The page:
Know the Rights of Residents and Families
Despite the array of temporary regulatory waivers and new rules issued by the Centers for Medicare and Medicaid Services (CMS) during the major surges of the COVID-19 pandemic, the basic rights of nursing home residents remain consistent. Every person living in a nursing home has the right to quality care and to live in a safe, clean, and healthy environment.
Maintaining Quality of Care
In 1991, CMS completed the first set of federal nursing home regulations that nursing homes are required to follow if they want to participate in Medicare or Medicaid programs. Similarly, the New York State Department of Health (NYSDOH) issued regulations that nursing homes must follow to ensure the health and safety of their residents. In essence, “Each resident shall receive and the facility shall provide the necessary care and services to attain or maintain the highest practicable physical, mental and psychological well-being…”
To fulfill these requirements, nursing homes must be vigilant in taking steps to prevent and heal pressure/bed sores, eliminate accident hazards and supervise the residents to prevent accidents, and ensure proper nutrition and hydration of residents at all times, to name a few.
A crucial aspect in ensuring this quality of care is regular visitations by loved ones.
Utilizing Your Visitation
One of the easiest ways to utilize your visitation is to look, listen, and smell. Can you visibly see any signs of neglect or abuse (cleanliness, rapid weight loss, bruising, bed sores, etc.)? Do you hear any verbal abuse from the staff or complaints from the resident? Are there any foul odors in the resident’s room? These may seem like simple or obvious things to do, but they could mean the difference in your loved one’s health and safety.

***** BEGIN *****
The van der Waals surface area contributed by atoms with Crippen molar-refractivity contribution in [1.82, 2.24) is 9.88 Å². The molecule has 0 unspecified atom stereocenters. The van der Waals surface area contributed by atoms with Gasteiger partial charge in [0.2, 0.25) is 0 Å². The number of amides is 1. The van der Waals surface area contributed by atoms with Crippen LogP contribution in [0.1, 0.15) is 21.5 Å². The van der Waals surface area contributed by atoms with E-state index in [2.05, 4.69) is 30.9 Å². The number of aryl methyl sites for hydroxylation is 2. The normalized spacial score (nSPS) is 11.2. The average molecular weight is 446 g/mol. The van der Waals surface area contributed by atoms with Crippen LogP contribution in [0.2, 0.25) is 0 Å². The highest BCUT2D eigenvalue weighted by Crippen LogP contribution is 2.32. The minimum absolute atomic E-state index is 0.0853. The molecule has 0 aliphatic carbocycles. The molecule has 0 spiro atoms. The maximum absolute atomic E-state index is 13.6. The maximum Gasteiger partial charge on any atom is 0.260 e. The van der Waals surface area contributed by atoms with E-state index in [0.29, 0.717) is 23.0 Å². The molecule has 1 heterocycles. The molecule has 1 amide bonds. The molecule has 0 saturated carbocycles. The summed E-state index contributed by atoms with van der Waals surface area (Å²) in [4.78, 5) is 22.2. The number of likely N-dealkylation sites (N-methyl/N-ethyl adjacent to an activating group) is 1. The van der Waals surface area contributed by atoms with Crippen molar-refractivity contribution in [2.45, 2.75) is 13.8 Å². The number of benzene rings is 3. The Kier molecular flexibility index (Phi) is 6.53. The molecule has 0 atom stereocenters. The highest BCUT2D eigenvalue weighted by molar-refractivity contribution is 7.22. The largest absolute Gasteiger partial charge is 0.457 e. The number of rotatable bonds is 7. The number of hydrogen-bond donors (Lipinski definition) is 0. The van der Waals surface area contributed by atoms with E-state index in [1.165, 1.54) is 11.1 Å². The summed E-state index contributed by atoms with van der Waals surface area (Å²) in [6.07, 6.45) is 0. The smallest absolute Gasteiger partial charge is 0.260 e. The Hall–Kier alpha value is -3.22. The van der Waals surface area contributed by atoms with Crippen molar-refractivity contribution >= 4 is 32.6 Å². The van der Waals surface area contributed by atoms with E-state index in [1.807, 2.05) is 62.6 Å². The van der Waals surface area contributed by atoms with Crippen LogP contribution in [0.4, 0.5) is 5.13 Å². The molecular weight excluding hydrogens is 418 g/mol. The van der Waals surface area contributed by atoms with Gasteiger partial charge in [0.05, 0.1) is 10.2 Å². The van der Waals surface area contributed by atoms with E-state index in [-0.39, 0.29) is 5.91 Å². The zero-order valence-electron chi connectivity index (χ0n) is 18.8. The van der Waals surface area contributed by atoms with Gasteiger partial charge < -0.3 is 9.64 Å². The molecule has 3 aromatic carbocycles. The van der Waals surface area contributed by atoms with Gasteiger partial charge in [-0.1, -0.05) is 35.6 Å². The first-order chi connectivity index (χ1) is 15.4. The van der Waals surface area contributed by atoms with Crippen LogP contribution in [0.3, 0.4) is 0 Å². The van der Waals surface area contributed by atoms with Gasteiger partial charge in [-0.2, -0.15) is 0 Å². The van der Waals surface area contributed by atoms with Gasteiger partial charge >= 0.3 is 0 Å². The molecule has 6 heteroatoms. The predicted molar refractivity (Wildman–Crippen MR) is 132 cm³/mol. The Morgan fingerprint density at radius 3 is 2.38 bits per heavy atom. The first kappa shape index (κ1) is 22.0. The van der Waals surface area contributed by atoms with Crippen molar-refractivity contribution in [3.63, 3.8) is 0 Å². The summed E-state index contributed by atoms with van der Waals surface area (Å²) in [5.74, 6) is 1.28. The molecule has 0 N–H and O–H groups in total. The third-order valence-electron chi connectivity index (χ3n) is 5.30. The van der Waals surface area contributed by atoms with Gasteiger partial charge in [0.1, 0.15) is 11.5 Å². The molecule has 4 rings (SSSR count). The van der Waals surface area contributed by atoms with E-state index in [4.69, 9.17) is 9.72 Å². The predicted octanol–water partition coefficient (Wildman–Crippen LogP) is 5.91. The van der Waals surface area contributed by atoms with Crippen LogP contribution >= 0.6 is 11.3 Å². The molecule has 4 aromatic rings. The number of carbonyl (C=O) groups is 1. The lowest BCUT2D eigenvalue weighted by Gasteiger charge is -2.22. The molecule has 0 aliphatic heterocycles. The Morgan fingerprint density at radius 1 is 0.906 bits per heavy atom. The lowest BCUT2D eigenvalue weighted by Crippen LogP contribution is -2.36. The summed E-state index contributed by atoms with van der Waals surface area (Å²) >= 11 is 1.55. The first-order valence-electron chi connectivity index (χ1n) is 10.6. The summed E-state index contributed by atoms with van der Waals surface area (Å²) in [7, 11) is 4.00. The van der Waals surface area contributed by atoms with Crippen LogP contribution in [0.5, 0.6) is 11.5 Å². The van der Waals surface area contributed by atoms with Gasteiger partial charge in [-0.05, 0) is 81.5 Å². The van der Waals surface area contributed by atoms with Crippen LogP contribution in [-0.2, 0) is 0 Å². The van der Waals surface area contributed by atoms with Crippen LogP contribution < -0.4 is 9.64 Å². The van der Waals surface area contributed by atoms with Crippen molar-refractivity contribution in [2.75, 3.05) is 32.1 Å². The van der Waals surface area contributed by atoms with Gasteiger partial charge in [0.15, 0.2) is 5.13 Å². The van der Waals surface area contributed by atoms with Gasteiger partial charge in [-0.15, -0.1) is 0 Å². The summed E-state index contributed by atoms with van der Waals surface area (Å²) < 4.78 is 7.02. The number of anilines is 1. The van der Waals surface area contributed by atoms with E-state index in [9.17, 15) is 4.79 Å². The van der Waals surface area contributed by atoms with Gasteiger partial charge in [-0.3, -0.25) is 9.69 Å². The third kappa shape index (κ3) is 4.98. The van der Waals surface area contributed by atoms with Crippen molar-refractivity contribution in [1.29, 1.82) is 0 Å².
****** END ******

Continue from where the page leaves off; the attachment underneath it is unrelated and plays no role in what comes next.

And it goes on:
Although in person visitation has been significantly curtailed due to the pandemic, there are still ways to monitor a nursing home resident’s condition and the quality of their care. If you are unable to visit in person:
- Utilize any visitation methods that are available - video chats, phone calls, window visits, etc.
- If you are the resident’s health care agent, guardian, Surrogate Decision Maker, or have the resident’s permission:
- Ask for a copy of the care plan.
- Ask questions about their care, medications, daily activities, etc.
- Request to attend a care plan meeting by phone or video conference.
Remember, it is still possible to use the look and listen options with the current alternate means of visitation.
Residents’ rights to quality care and treatment are still in full force and effect. If your loved one has sustained an injury in a nursing home, you may have a case.
The Law Firm of D.F. Truhowsky is here to help. Our firm has spent decades fighting for the rights of nursing home residents and their families to receive the highest compensation possible when residents suffer injuries due to improper care and treatment. If your loved one has been injured, call (888) 400-1691 to schedule a free consultation.